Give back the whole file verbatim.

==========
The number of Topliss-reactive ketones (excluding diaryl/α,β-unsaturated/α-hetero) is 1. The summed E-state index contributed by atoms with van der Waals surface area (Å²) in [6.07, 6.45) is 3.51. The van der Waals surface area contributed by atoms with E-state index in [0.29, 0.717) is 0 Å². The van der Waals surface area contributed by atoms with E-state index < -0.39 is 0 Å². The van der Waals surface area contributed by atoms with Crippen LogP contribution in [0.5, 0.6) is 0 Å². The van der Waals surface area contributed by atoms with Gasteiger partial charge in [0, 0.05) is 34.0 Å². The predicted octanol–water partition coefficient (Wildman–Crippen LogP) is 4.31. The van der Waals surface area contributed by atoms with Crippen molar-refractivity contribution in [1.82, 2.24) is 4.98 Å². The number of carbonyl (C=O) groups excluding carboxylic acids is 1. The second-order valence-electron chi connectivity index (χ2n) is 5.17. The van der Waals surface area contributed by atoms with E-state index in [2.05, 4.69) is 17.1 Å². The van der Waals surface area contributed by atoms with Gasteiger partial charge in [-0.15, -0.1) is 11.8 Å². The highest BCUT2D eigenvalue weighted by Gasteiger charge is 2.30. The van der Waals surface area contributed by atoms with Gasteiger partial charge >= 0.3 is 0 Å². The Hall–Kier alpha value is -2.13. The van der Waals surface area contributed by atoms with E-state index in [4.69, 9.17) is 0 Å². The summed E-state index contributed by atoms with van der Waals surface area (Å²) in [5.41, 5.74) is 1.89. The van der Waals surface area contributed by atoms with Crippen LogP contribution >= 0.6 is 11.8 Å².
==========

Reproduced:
The number of Topliss-reactive ketones (excluding diaryl/α,β-unsaturated/α-hetero) is 1. The summed E-state index contributed by atoms with van der Waals surface area (Å²) in [6.07, 6.45) is 3.51. The van der Waals surface area contributed by atoms with E-state index in [0.29, 0.717) is 0 Å². The van der Waals surface area contributed by atoms with E-state index < -0.39 is 0 Å². The van der Waals surface area contributed by atoms with Crippen LogP contribution in [0.5, 0.6) is 0 Å². The van der Waals surface area contributed by atoms with Gasteiger partial charge in [0, 0.05) is 34.0 Å². The predicted octanol–water partition coefficient (Wildman–Crippen LogP) is 4.31. The van der Waals surface area contributed by atoms with Crippen molar-refractivity contribution in [1.82, 2.24) is 4.98 Å². The number of carbonyl (C=O) groups excluding carboxylic acids is 1. The second-order valence-electron chi connectivity index (χ2n) is 5.17. The van der Waals surface area contributed by atoms with E-state index in [2.05, 4.69) is 17.1 Å². The van der Waals surface area contributed by atoms with Gasteiger partial charge in [-0.15, -0.1) is 11.8 Å². The highest BCUT2D eigenvalue weighted by Gasteiger charge is 2.30. The van der Waals surface area contributed by atoms with Gasteiger partial charge >= 0.3 is 0 Å². The Hall–Kier alpha value is -2.13. The van der Waals surface area contributed by atoms with E-state index in [4.69, 9.17) is 0 Å². The summed E-state index contributed by atoms with van der Waals surface area (Å²) in [5.41, 5.74) is 1.89. The van der Waals surface area contributed by atoms with Crippen LogP contribution >= 0.6 is 11.8 Å².